MEXICO CITY, Jan 19 (Reuters) - An auction of deepwater oil and gas fields in Mexico this month may prove the last major opportunity for President Enrique Pena Nieto's government to capitalize on its opening of the energy sector, the central plank of its economic agenda.
The Jan. 31 tender of licenses to explore and drill in 29 blocks in the Gulf of Mexico is the biggest chunk of oil and gas wealth on offer since the completion of a 2013-14 legislative overhaul that ended state oil firm Pemex's decades-long monopoly.
Many of the biggest global oil firms have registered to take part, including Exxon Mobil Corp, Royal Dutch Shell Plc , BP Plc, Total SA and China Offshore Oil Corp.
The blocks that Mexico is offering could attract billions of dollars in investment from companies that have long coveted access to the deep waters on Mexico's side of the Gulf.
Looming over the auction, however, is a July presidential election in which the frontrunner, leftist Andres Manuel Lopez Obrador, has attacked the energy reform and vowed to review contracts awarded to companies under Pena Nieto.
Another element of political risk for companies to consider is the potential for disruption to business if U.S. President Donald Trump makes good on threats to ditch the North American Free Trade Agreement (NAFTA).
Energy Minister Pedro Joaquin Coldwell, seeking to temper expectations, said investors may also be influenced by Trump's corporate tax cuts and an increase in exploration and production opportunities in other parts of the world.
The Trump administration has vowed to open up nearly all U.S. offshore waters to oil and gas drilling, while auctions in Brazil and Argentina and new projects in nearby Guyana stake further claims to the capital Mexico is seeking to lure.
"In that context, we estimate that if we assign seven lots - seven blocks at a minimum - from there onward the auction could be highly successful," Joaquin Coldwell told Reuters.
Rising commodity prices and the relatively rare opportunity for global players to gain access to large, untapped fields, have spurred hopes for lively interest. The last deepwater round in Mexico in December 2016 saw eight of 10 blocks awarded.
"You have every ingredient you need for an active sale," said Tim Duncan, president and chief executive officer of Talos Energy, a U.S. company that won contracts in previous Mexican rounds but is not bidding this time around.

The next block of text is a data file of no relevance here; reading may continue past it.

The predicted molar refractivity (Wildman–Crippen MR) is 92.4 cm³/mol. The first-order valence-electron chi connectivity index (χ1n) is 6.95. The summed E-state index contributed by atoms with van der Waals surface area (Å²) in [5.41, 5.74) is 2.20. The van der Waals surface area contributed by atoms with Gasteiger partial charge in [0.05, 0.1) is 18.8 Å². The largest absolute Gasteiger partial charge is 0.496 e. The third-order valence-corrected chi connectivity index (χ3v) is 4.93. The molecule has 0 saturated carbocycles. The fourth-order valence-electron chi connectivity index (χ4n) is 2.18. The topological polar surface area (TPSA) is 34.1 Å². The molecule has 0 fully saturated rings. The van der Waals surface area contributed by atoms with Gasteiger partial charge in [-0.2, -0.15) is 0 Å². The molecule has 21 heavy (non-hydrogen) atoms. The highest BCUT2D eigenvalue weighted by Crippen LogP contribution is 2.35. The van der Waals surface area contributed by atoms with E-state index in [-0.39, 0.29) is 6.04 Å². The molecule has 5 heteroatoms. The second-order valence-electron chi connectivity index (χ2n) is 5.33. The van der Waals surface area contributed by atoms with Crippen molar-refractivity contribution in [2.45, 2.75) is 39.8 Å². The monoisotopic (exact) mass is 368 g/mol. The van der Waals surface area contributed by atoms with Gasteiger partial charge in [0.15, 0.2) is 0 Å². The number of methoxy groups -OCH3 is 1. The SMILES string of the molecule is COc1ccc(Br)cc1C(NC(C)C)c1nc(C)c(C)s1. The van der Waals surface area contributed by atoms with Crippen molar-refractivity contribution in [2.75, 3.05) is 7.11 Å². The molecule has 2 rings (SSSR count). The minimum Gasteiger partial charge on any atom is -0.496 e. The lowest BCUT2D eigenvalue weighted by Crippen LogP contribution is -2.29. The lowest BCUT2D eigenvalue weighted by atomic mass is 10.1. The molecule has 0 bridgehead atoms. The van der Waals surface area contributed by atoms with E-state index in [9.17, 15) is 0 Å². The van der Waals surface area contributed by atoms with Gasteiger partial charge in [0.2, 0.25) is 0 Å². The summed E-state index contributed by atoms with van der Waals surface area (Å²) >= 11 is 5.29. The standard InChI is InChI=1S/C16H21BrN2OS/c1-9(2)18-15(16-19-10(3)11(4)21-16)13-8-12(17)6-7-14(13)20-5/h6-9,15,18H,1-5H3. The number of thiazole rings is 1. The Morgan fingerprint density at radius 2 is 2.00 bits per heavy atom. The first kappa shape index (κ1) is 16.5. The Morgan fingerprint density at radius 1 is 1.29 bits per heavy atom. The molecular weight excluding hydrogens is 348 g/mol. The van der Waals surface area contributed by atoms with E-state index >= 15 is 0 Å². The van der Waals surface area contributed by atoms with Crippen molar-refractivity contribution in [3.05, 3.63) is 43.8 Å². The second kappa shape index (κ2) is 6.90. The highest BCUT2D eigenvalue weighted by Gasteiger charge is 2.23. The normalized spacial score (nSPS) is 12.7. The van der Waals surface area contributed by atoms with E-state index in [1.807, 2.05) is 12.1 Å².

Little drilling or exploration has been done in Mexico's deep waters because Pemex lacks the specialist technology needed, as well as the funds. The state energy firm focuses on oilfields in shallow water.
International oil firms are familiar with the geology of the region because it is similar to what is under the Gulf's U.S. waters. The fields on offer are concentrated in three areas, including the prolific Perdido Fold Belt.
Global oil majors have pumped billions of barrels of crude over decades of operation from the U.S. side, and Mexican waters are thought to hold similarly rich reserves of oil and gas.
The auction is the eighth group of fields put on the block since an inaugural Mexico tender in July 2015, which fell flat as crude prices were in the midst of a protracted slide.
Mexico plans another shallow water oil and gas auction in late March, but that is not expected to yield the same scale of investment as the deepwater round.
Pena Nieto saw opening up production, exploration and retail of oil and gas as the key to boosting lackluster economic growth to five percent a year or above.
More than 2,000 gas stations across Mexico that were once Pemex-only have begun pumping fuel under international brand names, and tens of billions of dollars in investment have been pledged to tap extensive oil and gas reserves.
However, that investment will take years to raise output. Growth is stuck at around 2 percent, and the government has failed to reverse a steady decline in crude production.
After peaking at around 3.4 million barrels per day (bpd) in 2004, oil output is now below 1.9 million bpd - a contrast to solid growth in production in recent years in Brazil, Latin America's top oil producer.
Bill Richardson, a former U.S. energy secretary, said a successful auction would hand Pena Nieto a political victory as well as lift foreign investment.
"If this auction is done properly, then it could be a good windfall for Mexico's energy economy," he told Reuters.
Pena Nieto is barred by law from seeking a second term, and the possibility of a victory by leftist Lopez Obrador in July's election has freighted the energy opening with risk.
The 64-year-old Lopez Obrador has hinted at a softer stance on the overhaul, encouraging the hope that he would at least not renege on any existing contracts.
If oil companies believe Mexico may be less open after July, it could even spur bidding for contracts on Jan. 31, said Duncan at Talos Energy. (Additional reporting by David Alire Garcia; Editing by Daniel Flynn and Cynthia Osterman)